Here are some interesting facts I discovered while writing this:

  • Turns out that the body is Lenin’s without his organs and brain. The brain is preserved elsewhere. The corpse is frequently re-embalmed to keep discoloration from the skin.
  • Lenin’s body was removed from Moscow to protect it during WWII and then returned later.
  • Stalin’s body was also on display next to Lenin’s until it was removed when the Soviet Union began the de-Stalinalization process.
  • In 1993, Yeltsin removed the Honor Guard from Lenin’s tomb, but it remains today at the eternal flame honoring the military dead near the mausoleum. You can find youtube videos featuring the guards.
  • The embalming process is top secret and other heads of state from other countries have been embalmed by the Moscow team.
  • Recently, a Russian movement has urged the government to have Lenin buried.

Perhaps Lenin, being an atheist, wouldn’t mind his body being handled by scientists honing their embalming skills with images available online for any curious eyes. Perhaps science is the truest end for the man who started the greatest revolution by promising power, not heavenly rewards, to the people.




Lenin’s Mausoleum was a Cemetery of the Week on CemeteryTravel.

CemeteryTravel’s review of Lenin’s Embalmer.


Melodie HeadShotMelodie Bolt writes poetry and contemporary fantasy & dark fiction. She earned an MFA in Writing from Pacific University in Portland, Oregon and an MA in Composition & Rhetoric from University of Michigan Flint. Her poetry has appeared in magazines like TOTUVerse Wisconsin, and Yellow Medicine Review. Her fiction has been recently published in the anthologies Incarceration (Wolfsinger Publications, 2017), Hoofbeats: Flying with Magical Horses (CreateSpace Independent Publishing Platform, 2016), and the magazine Witches&Pagans #31, 2015). She is currently working on a dark fiction novel set in Flint, Michigan. Melodie has been a member of the Flint Area Writers for over a decade and frequently contributes to the blog at www.flintareawriters.org . You can also find more of her work here.


Death's Garden001About the Death’s Garden project:

I am jump-starting the Death’s Garden project again. If there is a cemetery that has touched your life, please get in touch. I would love to hear from you, particularly if there is one you visited on vacation — or if you got married in one. The submissions guidelines are here.

Cemetery of the Week #121: Lenin’s Tomb

Lenin corpse003The Mausoleum of Vladimir Lenin
Red Square
Moscow, Russia
Founded: 1924
Number of interments: 1
Open: Information varies across the web. It looks like your best bet is to visit Tuesday, Wednesday, or Thursday from 10 a.m. to 1 p.m. The tomb may also be open on weekends, but seems most definitely to be closed on Mondays and Fridays.
Admission: Free

IMPORTANT TO NOTE: Bags and cameras are not allowed inside the mausoleum. They can apparently be check at the Kutayfa tower cloakrooms across the square from the mausoleum for 50r. You might be better off simply to leave them behind. Make certain you bring along your passport, however. If the security guards ask to see it and you can’t comply, the fine is prohibitive.

After a series of strokes that left him a prisoner in his own body, Vladimir Lenin died on January 21,1924. He had intended to be cremated, but Josef Stalin insisted he be embalmed and lay in state long enough that Soviet Russia could pay its respects.

Lenin’s widow was quoted in Pravda: “Do not let your sorrow be transformed into demonstrations of adoration for Vladimir Ilich’s personality. Do not put up buildings or monuments in his name. When he was alive he set little store by such things; indeed, he actively disliked them.”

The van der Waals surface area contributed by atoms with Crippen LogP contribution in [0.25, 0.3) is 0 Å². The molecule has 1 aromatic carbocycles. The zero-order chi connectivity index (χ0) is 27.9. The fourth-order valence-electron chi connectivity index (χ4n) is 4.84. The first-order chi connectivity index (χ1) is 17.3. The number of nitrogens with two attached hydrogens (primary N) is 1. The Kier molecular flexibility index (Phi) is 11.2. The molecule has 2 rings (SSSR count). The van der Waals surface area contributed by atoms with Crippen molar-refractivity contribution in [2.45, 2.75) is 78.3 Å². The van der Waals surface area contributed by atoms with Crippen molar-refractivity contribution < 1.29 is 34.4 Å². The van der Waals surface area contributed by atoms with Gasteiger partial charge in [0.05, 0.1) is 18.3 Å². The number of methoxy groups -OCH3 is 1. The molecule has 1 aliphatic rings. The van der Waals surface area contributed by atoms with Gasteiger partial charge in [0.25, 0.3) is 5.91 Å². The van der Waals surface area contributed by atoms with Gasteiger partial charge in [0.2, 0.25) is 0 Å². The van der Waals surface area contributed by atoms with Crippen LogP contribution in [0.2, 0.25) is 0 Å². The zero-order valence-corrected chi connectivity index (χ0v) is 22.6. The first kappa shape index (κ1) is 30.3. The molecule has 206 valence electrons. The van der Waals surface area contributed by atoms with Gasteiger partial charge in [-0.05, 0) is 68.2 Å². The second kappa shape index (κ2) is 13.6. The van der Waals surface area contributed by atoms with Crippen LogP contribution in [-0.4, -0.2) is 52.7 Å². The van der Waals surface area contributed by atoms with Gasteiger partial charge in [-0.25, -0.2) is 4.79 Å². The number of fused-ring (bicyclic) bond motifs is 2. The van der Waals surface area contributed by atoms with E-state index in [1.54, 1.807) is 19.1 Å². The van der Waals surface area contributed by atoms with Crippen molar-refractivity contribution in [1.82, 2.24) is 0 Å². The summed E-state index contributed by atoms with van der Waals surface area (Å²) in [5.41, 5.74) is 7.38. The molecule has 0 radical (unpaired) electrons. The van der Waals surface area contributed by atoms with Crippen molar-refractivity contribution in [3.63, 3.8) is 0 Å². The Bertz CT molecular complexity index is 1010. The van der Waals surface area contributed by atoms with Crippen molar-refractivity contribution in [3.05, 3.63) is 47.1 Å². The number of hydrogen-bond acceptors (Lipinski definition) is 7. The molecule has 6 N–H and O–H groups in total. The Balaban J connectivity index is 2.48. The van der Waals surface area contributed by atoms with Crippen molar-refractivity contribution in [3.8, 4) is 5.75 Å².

She was overruled, of course. Red Army soldiers were ordered to blast a hole into the ground in Red Square. Unfortunately, the minus 22 degrees Fahrenheit weather had frozen the ground quite solid. Still, they managed a hole three meters deep, into which Lenin’s open coffin was placed.

At first, only a wooden mausoleum was constructed over him on Red Square. The intent was to bury him in a suitable tomb, but the embalming worked better than expected and it became clear that the Great Leader was going to stick around for a while. Stalin demanded that a permanent monument be built.

Modern postcard of Lenin's Mausoleum

Modern postcard of Lenin’s Mausoleum

Five years after Lenin’s death, architect Aleksei Shchusev received the commission to design the permanent resting place, where Lenin’s body could remain on display. A year later, the red, black, and gray Constructivist pyramid had been built on the site of the moat which once encircled the Kremlin.

Granite viewing platforms were added to the outside in the 1930s so that Soviet officials could inspect the massive parades of soldiers and weaponry.

In 1939, more changes were made to the mausoleum. A laboratory was constructed so that an embalming team could be on call for touch-ups to the corpse. Every 18 months, Lenin was taken off display and given full-body treatments.

During World War II, the body was sent into hiding. When he was returned to display in 1945, the glass sarcophagus that enclosed him had been redesigned. The old cone-shaped glass was replaced with an “inverted trapezium,”* which eliminated the glare and made it easier to see inside. The embalmers had been busy during the war and Lenin’s hands and face returned to Moscow much pinker than they had been, making him look more lifelike.

From 1953 to 1961, Stalin’s body joined Lenin’s inside the mausoleum. Krushchev had him removed and buried “under the ramparts of the Kremlin among the graves of other dignitaries of the regime.”* These include Brezhnev, Andropov, Chernenko, and pro-Bolshevik victims of the October Revolution, who were buried in a mass grave in 1917.